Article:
Clear-eyed about Marxist disasters

One of the striking ways that Engler’s book differs from the work of many who still retain affection for class analysis and historical materialism is that he frankly and fully confronts the historical failure of Marxism-Leninism to create the democratic workers’ control of production and the state it promised. He notes that armed revolution led by a conspiratorial Leninist party, the model that dominated much anti-capitalist work in the 20th century, regularly led to bloody-handed dictatorships that showed no promise of ever evolving into genuine socialism.

What armed revolution led to was purges and gulags, not popular power and workers’ democracy. So Engler is willing to explicitly reject the romance of armed revolt in favor of slow, incremental reforms won by a revived labour movement and campaigns conducted within and outside of the structures of electoral politics, a program that would fight for human entitlement, social ownership and workplace democracy.

He can write with moral authority on these matters, having devoted his entire adult life to exactly the kind of labour intensive organizing he suggests the rest of us engage in as well. Organizing larger and more democratic unions, campaigning for structures of regulation and taxation that protect against capitalism’s worst abuses could, he suggests, lead incrementally to a new and non-capitalist society, one in which all humans are entitled to a fair share of what is produced socially, and in which sane protection of the environment will become a key guideline for public policy.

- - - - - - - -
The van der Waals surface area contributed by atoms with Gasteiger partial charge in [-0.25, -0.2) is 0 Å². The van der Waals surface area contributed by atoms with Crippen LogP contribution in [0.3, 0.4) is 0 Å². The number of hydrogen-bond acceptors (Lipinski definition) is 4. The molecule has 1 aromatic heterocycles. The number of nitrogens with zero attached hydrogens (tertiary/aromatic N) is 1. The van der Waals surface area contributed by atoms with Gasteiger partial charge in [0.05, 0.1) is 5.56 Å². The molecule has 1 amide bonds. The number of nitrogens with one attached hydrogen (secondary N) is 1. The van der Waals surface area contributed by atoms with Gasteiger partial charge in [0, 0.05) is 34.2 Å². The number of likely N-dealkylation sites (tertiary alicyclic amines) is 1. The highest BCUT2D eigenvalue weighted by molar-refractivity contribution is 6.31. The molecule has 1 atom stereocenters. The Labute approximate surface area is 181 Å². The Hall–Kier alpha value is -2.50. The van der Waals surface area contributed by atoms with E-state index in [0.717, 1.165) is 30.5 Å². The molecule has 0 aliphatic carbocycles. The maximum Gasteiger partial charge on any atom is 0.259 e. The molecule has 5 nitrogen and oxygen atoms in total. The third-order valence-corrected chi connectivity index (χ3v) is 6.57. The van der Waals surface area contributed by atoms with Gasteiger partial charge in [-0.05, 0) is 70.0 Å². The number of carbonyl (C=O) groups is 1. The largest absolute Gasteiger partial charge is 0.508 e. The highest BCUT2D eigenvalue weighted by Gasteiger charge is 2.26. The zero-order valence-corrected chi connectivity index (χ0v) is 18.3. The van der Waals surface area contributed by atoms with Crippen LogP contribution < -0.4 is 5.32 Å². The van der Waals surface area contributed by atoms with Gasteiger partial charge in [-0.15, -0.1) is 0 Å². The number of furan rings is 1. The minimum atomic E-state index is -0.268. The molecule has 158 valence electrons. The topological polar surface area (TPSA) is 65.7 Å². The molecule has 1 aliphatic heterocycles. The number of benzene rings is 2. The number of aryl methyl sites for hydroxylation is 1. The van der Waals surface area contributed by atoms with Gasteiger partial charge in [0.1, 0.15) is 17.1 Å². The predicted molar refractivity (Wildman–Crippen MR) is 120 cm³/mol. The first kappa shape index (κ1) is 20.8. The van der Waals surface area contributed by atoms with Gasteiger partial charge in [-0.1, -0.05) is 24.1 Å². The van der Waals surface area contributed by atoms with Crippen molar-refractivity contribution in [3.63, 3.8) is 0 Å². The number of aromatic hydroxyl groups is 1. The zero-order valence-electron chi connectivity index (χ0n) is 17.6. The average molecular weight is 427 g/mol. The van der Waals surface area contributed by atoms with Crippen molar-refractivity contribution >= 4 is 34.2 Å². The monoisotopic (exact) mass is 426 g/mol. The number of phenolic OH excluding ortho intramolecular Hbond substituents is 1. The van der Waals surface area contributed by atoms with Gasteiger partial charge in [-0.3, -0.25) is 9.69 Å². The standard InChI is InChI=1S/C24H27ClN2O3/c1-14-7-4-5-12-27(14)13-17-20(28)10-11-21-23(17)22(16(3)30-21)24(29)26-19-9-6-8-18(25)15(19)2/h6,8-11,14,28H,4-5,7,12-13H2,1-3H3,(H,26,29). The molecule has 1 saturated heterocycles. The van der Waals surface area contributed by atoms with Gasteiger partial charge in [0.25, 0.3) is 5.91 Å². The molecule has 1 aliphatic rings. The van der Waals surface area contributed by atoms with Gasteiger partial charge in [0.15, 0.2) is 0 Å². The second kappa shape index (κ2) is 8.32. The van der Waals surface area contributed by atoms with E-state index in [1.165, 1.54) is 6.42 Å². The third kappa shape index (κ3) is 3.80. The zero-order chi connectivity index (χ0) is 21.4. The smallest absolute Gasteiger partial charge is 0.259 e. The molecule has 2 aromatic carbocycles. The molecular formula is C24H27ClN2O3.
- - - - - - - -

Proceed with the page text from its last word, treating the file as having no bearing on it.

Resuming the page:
Engler does not directly address the failure of social democratic parties and established unions across the capitalist world to successfully create that transition yet, and he does not provide details of how we are to attain the absolutely desirable social and environmental goals he describes.

In fact, Economic Democracy suffers from a flaw too often seen in books that critique capitalism and envision alternatives, the usage I call the imperative future tense. Readers are repeatedly told that economic democracy “will do… or will require” certain desirable policy options, as if our hopes could become reliable predictions. This utopian approach to the future tense is an unhelpful hold over from earlier social change traditions, Marxism key among them, and does little to suggest just how we are to move practically to achieve social ownership and worker’s control in the face of the enormous resources of media control and armed might that the capitalist rulers of the planet can deploy.

Engler might reply that we’ll find ways to solve that puzzle as we patiently progress from one small reform to another, using the political skills and resources we accumulate in building larger unions and more effective social movements to bootstrap our way toward fundamental change.

He may be right. I certainly hope so, and recommend this brave, clear and hopeful book to anyone who cares about social justice in Canada.

–Tom Sandborn,, Oct. 5, 2010